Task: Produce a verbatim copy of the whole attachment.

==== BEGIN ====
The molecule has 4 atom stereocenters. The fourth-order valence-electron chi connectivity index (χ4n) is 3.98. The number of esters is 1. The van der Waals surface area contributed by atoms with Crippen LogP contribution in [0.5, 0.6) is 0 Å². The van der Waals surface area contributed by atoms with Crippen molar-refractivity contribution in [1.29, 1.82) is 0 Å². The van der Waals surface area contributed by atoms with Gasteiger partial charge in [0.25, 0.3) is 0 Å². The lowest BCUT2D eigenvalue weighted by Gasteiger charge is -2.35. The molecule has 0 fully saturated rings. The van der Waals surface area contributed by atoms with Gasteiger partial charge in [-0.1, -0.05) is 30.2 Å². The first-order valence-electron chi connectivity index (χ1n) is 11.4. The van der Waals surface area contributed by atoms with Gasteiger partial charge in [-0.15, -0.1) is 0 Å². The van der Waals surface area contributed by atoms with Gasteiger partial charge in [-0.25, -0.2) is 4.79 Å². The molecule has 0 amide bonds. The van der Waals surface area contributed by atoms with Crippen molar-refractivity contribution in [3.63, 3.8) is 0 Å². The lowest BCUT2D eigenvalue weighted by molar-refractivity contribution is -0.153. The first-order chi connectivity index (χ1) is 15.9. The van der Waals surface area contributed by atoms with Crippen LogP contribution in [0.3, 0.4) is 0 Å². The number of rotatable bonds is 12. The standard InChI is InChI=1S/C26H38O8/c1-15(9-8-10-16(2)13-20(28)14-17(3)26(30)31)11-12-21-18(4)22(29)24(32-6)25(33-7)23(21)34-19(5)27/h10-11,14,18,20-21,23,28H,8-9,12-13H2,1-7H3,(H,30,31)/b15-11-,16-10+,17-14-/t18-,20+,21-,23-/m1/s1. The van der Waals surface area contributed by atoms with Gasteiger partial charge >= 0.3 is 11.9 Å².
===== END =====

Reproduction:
The molecule has 4 atom stereocenters. The fourth-order valence-electron chi connectivity index (χ4n) is 3.98. The number of esters is 1. The van der Waals surface area contributed by atoms with Crippen LogP contribution in [0.5, 0.6) is 0 Å². The van der Waals surface area contributed by atoms with Crippen molar-refractivity contribution in [1.29, 1.82) is 0 Å². The van der Waals surface area contributed by atoms with Gasteiger partial charge in [0.25, 0.3) is 0 Å². The lowest BCUT2D eigenvalue weighted by Gasteiger charge is -2.35. The molecule has 0 fully saturated rings. The van der Waals surface area contributed by atoms with Gasteiger partial charge in [-0.1, -0.05) is 30.2 Å². The first-order valence-electron chi connectivity index (χ1n) is 11.4. The van der Waals surface area contributed by atoms with Gasteiger partial charge in [-0.15, -0.1) is 0 Å². The van der Waals surface area contributed by atoms with Gasteiger partial charge in [-0.25, -0.2) is 4.79 Å². The molecule has 0 amide bonds. The van der Waals surface area contributed by atoms with Crippen molar-refractivity contribution in [3.63, 3.8) is 0 Å². The lowest BCUT2D eigenvalue weighted by molar-refractivity contribution is -0.153. The first-order chi connectivity index (χ1) is 15.9. The van der Waals surface area contributed by atoms with Crippen LogP contribution in [0.3, 0.4) is 0 Å². The number of rotatable bonds is 12. The standard InChI is InChI=1S/C26H38O8/c1-15(9-8-10-16(2)13-20(28)14-17(3)26(30)31)11-12-21-18(4)22(29)24(32-6)25(33-7)23(21)34-19(5)27/h10-11,14,18,20-21,23,28H,8-9,12-13H2,1-7H3,(H,30,31)/b15-11-,16-10+,17-14-/t18-,20+,21-,23-/m1/s1. The van der Waals surface area contributed by atoms with Gasteiger partial charge >= 0.3 is 11.9 Å².